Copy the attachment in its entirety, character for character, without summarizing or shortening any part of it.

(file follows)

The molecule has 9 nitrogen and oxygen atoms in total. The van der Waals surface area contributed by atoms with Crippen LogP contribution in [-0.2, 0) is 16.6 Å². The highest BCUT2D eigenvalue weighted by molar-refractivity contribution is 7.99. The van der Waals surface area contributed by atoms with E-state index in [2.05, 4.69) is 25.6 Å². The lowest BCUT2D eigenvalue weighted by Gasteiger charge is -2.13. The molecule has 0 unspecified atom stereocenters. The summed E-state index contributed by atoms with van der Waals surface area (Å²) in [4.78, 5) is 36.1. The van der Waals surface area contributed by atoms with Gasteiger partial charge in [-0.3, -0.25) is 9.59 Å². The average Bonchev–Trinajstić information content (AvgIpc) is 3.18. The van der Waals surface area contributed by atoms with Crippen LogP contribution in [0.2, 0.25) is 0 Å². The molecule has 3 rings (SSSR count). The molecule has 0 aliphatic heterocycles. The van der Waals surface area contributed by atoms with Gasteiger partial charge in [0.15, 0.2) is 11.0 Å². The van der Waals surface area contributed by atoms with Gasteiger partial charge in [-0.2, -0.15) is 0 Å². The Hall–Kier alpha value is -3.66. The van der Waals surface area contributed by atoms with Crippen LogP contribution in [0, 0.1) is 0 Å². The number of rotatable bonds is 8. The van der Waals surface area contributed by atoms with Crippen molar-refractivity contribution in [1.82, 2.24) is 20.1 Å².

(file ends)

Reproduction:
The molecule has 9 nitrogen and oxygen atoms in total. The van der Waals surface area contributed by atoms with Crippen LogP contribution in [-0.2, 0) is 16.6 Å². The highest BCUT2D eigenvalue weighted by molar-refractivity contribution is 7.99. The van der Waals surface area contributed by atoms with E-state index in [2.05, 4.69) is 25.6 Å². The lowest BCUT2D eigenvalue weighted by Gasteiger charge is -2.13. The molecule has 0 unspecified atom stereocenters. The summed E-state index contributed by atoms with van der Waals surface area (Å²) in [4.78, 5) is 36.1. The van der Waals surface area contributed by atoms with Gasteiger partial charge in [-0.3, -0.25) is 9.59 Å². The average Bonchev–Trinajstić information content (AvgIpc) is 3.18. The van der Waals surface area contributed by atoms with Crippen LogP contribution in [0.2, 0.25) is 0 Å². The molecule has 3 rings (SSSR count). The molecule has 0 aliphatic heterocycles. The van der Waals surface area contributed by atoms with Gasteiger partial charge in [0.15, 0.2) is 11.0 Å². The van der Waals surface area contributed by atoms with Gasteiger partial charge in [-0.2, -0.15) is 0 Å². The Hall–Kier alpha value is -3.66. The van der Waals surface area contributed by atoms with Crippen LogP contribution in [0, 0.1) is 0 Å². The number of rotatable bonds is 8. The van der Waals surface area contributed by atoms with Crippen molar-refractivity contribution in [1.82, 2.24) is 20.1 Å².